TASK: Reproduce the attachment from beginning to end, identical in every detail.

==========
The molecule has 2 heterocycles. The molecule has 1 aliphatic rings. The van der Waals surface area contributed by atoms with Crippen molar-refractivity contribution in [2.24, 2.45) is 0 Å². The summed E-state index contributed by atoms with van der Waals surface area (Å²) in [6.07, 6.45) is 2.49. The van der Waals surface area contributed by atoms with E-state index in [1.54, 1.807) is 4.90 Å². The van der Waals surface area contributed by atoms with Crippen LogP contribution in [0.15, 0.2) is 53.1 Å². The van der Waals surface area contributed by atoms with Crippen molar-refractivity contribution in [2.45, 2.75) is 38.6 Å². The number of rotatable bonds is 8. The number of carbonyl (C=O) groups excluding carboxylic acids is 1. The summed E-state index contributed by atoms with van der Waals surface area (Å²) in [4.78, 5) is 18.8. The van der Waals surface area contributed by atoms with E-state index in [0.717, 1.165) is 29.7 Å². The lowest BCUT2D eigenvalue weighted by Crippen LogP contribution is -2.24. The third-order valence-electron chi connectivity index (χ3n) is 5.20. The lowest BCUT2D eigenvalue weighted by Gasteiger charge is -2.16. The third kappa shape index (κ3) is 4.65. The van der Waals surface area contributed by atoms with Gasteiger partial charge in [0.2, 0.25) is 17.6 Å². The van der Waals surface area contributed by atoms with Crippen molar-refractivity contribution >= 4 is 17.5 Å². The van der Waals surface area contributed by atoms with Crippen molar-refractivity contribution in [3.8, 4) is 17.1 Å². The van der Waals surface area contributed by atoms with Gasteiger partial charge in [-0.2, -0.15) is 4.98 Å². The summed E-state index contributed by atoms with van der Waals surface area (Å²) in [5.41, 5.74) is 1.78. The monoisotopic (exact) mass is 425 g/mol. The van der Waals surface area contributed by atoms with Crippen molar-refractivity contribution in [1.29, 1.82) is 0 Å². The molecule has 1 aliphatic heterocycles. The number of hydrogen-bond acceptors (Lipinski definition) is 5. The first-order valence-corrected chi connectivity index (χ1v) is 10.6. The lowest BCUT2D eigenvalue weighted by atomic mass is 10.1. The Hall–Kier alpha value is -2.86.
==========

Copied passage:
The molecule has 2 heterocycles. The molecule has 1 aliphatic rings. The van der Waals surface area contributed by atoms with Crippen molar-refractivity contribution in [2.24, 2.45) is 0 Å². The summed E-state index contributed by atoms with van der Waals surface area (Å²) in [6.07, 6.45) is 2.49. The van der Waals surface area contributed by atoms with E-state index in [1.54, 1.807) is 4.90 Å². The van der Waals surface area contributed by atoms with Crippen LogP contribution in [0.15, 0.2) is 53.1 Å². The van der Waals surface area contributed by atoms with Crippen molar-refractivity contribution in [2.45, 2.75) is 38.6 Å². The number of rotatable bonds is 8. The number of carbonyl (C=O) groups excluding carboxylic acids is 1. The summed E-state index contributed by atoms with van der Waals surface area (Å²) in [4.78, 5) is 18.8. The van der Waals surface area contributed by atoms with E-state index in [0.717, 1.165) is 29.7 Å². The lowest BCUT2D eigenvalue weighted by Crippen LogP contribution is -2.24. The third-order valence-electron chi connectivity index (χ3n) is 5.20. The lowest BCUT2D eigenvalue weighted by Gasteiger charge is -2.16. The third kappa shape index (κ3) is 4.65. The van der Waals surface area contributed by atoms with Gasteiger partial charge in [0.2, 0.25) is 17.6 Å². The van der Waals surface area contributed by atoms with Crippen molar-refractivity contribution >= 4 is 17.5 Å². The van der Waals surface area contributed by atoms with Crippen molar-refractivity contribution in [3.8, 4) is 17.1 Å². The van der Waals surface area contributed by atoms with Gasteiger partial charge in [-0.2, -0.15) is 4.98 Å². The summed E-state index contributed by atoms with van der Waals surface area (Å²) in [5.41, 5.74) is 1.78. The monoisotopic (exact) mass is 425 g/mol. The van der Waals surface area contributed by atoms with Crippen molar-refractivity contribution in [1.29, 1.82) is 0 Å². The molecule has 1 aliphatic heterocycles. The number of hydrogen-bond acceptors (Lipinski definition) is 5. The first-order valence-corrected chi connectivity index (χ1v) is 10.6. The lowest BCUT2D eigenvalue weighted by atomic mass is 10.1. The Hall–Kier alpha value is -2.86.